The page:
Research shows biking, walking can thrive in suburbia

As long as connections exist, riding
in suburbia can happen.
(Photo © J. Maus)

It’s a somewhat generally accepted concept in urban planning circles that there’s no hope for suburbia. Cinder block walls, cul-de-sacs, and wide arterials all make for a car-centric lifestyle. But new reseach shows that among suburban multifamily housing — the fastest growing housing type in the U.S. — biking and walking can thrive.

In Overlooked Density: Re-Thinking Transportation Options in Suburbia, Nico Larco, an assistant professor of architecture at the University of Oregon, focuses on suburban multifamily housing, which he calls a “widespread and overlooked example of density.”

“Dispelling commonly held beliefs about the amount of walking and biking occurring in suburbia, our study shows that more than a third of all trips to the LCA [local commercial area]… are active travel trips.”

His findings show that, not surprisingly, site design and connectivity to commercial areas are major factors in whether or not residents choose to walk or bike. Among developments in the study that were well-connected to commercial areas, more than 44% of residents choose to walk or bike to them — a rate that’s nearly twice as high as multifamily developments that lack connectivity.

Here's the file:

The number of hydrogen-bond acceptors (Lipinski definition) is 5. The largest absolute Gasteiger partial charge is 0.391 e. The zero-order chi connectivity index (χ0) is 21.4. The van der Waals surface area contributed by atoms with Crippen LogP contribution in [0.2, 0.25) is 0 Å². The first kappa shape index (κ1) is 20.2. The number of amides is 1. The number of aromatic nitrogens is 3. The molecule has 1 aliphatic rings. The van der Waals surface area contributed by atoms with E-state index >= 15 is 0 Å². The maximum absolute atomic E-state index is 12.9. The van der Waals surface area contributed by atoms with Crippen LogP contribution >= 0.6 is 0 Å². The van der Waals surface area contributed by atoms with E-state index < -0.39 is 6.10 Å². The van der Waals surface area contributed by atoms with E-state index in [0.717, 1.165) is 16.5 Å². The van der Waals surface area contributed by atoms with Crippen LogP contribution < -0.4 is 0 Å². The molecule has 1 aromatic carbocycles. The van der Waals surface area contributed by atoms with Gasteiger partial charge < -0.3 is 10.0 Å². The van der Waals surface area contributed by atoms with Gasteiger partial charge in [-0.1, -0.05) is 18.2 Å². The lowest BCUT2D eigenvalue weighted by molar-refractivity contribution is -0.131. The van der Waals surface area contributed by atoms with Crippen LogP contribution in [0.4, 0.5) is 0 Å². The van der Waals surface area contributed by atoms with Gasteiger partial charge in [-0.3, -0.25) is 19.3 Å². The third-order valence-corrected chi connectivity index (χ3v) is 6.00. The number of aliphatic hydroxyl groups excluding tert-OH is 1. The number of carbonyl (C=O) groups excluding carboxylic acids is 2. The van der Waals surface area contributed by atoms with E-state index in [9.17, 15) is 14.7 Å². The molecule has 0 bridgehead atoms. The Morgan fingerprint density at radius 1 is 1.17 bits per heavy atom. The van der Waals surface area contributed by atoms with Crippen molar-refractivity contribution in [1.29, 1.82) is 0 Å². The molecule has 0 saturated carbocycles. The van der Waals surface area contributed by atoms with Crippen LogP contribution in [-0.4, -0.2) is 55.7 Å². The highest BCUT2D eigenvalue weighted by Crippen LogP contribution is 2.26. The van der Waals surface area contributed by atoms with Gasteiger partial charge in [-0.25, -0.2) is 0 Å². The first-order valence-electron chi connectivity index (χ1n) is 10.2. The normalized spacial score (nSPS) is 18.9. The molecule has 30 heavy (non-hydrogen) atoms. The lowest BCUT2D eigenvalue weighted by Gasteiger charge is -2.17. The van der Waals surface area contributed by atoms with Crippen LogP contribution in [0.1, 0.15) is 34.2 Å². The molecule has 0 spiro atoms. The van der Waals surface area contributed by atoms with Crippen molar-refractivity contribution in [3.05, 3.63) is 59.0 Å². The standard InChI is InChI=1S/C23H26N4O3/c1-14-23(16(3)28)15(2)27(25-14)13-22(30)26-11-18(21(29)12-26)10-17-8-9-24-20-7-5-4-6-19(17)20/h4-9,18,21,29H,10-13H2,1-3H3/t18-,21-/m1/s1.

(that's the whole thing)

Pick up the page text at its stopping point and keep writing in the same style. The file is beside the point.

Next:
But what is surprising is that, contrary to our popular perception of suburbia, “Across all studied developments, more than a third of all trips to nearby commercial strips are taken on foot, with a total of 38.7 percent taken on foot or by bicycle.”

Nico Larco, AIA

Larco writes that there may be, “additional latent active transport in suburbia,” but it will only be realized if developers and planners make connectivity and “pass through” between their units and commercial areas a top priority. For those that get it right, here’s what they have to look forward to (taken from chapter 2 of the study):

“The latent potential in proximity of residences and commercial areas can reduce residents’ reliance on automobiles and increase active modes of travel such as walking and biking, especially for short trips under a half mile. Increasing active travel might reduce vehicle miles traveled, which has positive impacts on the environment as it reduces carbon emissions. In addition, walking and biking can have a positive effect on residents’ physical and mental health and can provide economic savings.”

Especially significant in Larco’s field of study are the health, economics, and equity implications. As he notes in the study, the typical demographic of suburban multifamily housing includes the elderly and lower-income individuals. “Increasing active travel for these populations,” Larco writes, “can have an economic effect as residents do not need to have access to automobiles or pay for additional fuel for these short trips.”

Larco’s study was funded by the Oregon Transportation Research and Education Consortium (OTREC). Learn more and download the final report at the OTREC website.

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